This murky, often glossed over, history of drug trade in South Asia offers many points to ponder upon. First, does any policy to legalise the consumption of substance XYZ (of course not out of kindness of heart) to raise revenues, imply legalising its production? If not, then it opens the doors for imports or for a thriving black market and eventual compromise of institutions. What signal does legalising consumption send?
     
    Second, a policy of revenue maximisation is a slippery slope; higher revenues come at cost of social depredation. Ignoring the dividing line between medicinal and recreational uses is not learning from history and following the imperialist policy all over again. The Assam Opium Enquiry Committee, an informal group set up by the Congress in 1925, concluded that 'when public opinion is awake and active', then the solution to the drugs problem becomes easier.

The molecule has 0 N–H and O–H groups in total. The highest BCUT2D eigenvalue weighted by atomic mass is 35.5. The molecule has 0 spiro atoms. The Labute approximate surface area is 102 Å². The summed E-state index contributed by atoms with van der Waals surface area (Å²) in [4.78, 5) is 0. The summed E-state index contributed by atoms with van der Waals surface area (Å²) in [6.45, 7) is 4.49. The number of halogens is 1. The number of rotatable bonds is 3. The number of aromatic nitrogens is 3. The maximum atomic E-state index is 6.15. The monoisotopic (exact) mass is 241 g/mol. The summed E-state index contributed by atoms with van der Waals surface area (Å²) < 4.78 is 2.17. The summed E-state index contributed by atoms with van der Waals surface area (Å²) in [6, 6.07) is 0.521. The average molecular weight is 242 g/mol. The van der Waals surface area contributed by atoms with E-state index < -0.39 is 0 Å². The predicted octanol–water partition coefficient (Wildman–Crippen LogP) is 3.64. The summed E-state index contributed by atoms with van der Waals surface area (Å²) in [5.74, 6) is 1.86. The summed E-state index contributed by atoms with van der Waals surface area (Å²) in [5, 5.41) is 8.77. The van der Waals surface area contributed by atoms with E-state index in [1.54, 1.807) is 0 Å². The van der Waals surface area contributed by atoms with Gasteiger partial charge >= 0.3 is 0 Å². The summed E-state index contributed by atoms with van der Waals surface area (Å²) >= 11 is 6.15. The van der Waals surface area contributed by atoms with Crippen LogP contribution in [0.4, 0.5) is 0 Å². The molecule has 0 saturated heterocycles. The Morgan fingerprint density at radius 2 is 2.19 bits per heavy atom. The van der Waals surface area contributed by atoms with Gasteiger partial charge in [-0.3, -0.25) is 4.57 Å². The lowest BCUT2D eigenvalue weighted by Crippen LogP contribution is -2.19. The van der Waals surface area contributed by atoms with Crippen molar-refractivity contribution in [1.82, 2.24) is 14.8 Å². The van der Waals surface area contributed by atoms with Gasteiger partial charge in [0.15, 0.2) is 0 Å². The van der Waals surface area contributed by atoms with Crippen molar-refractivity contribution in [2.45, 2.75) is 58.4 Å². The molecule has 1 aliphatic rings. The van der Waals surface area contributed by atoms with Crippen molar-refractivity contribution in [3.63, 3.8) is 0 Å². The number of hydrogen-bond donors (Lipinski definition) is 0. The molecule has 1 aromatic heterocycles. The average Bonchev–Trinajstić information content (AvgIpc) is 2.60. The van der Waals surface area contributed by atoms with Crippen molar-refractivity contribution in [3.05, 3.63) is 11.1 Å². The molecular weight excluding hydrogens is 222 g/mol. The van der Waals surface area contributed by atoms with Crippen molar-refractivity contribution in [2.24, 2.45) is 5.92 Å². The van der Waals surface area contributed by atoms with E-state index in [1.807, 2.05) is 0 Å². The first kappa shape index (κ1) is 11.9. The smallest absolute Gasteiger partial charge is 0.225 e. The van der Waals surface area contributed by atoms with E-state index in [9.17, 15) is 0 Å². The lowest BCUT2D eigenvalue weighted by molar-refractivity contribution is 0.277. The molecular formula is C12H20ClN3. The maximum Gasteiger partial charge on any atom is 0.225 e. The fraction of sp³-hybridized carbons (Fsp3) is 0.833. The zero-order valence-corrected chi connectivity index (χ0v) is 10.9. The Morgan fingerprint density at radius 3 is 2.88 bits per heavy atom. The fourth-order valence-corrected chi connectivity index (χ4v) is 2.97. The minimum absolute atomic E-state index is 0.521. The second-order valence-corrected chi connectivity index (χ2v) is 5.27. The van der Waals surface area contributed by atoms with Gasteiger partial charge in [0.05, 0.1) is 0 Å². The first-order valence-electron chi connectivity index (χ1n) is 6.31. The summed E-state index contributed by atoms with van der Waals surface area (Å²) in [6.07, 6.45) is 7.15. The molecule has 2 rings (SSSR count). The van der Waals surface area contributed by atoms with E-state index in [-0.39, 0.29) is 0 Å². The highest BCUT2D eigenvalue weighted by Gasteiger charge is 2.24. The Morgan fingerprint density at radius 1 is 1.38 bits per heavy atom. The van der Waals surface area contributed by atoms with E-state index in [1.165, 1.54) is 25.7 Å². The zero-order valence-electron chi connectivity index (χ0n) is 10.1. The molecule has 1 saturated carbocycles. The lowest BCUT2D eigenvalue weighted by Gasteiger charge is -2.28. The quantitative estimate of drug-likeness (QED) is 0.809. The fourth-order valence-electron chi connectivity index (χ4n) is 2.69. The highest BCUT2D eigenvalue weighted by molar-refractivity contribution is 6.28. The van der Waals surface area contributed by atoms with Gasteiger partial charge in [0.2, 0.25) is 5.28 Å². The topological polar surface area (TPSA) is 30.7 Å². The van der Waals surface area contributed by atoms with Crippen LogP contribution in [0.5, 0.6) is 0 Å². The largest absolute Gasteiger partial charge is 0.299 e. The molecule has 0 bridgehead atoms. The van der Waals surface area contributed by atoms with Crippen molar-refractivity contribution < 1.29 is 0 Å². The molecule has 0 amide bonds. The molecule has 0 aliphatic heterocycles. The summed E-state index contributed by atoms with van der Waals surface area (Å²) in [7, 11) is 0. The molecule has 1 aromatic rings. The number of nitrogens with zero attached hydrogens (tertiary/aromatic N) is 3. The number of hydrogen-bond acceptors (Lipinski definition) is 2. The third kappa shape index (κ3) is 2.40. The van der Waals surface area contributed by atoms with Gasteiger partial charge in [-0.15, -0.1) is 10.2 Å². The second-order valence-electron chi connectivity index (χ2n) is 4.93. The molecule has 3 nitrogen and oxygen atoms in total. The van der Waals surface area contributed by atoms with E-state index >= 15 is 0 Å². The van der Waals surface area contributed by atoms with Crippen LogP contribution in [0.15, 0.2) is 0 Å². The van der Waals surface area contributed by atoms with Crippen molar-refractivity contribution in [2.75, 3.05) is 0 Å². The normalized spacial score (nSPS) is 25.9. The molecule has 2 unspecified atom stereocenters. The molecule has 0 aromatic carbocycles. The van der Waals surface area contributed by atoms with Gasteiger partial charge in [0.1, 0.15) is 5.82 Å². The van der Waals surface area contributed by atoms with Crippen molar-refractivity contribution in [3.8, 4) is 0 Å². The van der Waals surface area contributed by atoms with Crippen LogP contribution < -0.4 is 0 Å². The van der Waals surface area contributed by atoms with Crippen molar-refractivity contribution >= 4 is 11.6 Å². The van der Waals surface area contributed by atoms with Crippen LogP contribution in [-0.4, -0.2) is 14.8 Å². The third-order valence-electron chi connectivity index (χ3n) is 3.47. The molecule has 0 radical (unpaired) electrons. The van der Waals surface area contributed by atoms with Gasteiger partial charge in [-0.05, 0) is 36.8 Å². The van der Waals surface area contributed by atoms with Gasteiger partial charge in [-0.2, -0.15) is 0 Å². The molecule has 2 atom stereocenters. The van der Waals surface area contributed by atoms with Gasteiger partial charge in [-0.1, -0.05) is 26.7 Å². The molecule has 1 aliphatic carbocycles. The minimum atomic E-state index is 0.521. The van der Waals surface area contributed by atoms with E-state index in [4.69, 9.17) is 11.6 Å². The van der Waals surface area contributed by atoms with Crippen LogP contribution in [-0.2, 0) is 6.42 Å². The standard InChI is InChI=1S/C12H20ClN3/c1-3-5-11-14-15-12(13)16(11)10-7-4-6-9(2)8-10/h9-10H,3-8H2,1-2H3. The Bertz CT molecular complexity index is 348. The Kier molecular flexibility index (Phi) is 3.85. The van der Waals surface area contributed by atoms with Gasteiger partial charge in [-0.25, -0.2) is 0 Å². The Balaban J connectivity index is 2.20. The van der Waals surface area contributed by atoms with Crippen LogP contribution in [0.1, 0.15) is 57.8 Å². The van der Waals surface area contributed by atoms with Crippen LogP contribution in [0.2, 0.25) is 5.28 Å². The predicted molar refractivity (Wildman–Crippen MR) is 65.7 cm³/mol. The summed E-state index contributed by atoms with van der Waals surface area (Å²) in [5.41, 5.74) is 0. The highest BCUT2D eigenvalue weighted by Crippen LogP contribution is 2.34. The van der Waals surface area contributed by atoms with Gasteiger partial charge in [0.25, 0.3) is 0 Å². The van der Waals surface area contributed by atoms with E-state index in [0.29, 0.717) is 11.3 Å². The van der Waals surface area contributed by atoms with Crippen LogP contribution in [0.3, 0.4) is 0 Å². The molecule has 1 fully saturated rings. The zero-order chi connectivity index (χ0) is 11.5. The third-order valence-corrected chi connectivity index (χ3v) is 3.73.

The 2019 All India Institute of Medical Sciences (AIIMS) survey on substance dependency estimates that more than 5.7 crore people are affected by harmful or dependent alcohol use. About 72 lakh individuals need help for their cannabis use problems. An estimated 60 lakh people suffer from opioid use disorders. Will these numbers remain static? From where will resources for rehabilitation be raised—by legalising the very same product!
     
    Third, the objective of controlling the drug problem is intrinsically linked to the ability of states to garner sufficient revenues. The present federal structure still carries the remnants of the colonial policy of using intoxicants as a source of revenue at state level. The divergent practices adopted by states just after independence only proves this point. Intoxicants have been kept outside the goods and services tax (GST) as there is reluctance to part with a highly price inelastic tax base. Thus in a sense, anti-narcotics objectives and cooperative federalism are two sides of the same coin in the Indian context. If the GST compensation issue persists for too long, the clamour to legalise will only grow further. 
     
    (The author is an economist in the banking system. The views are personal)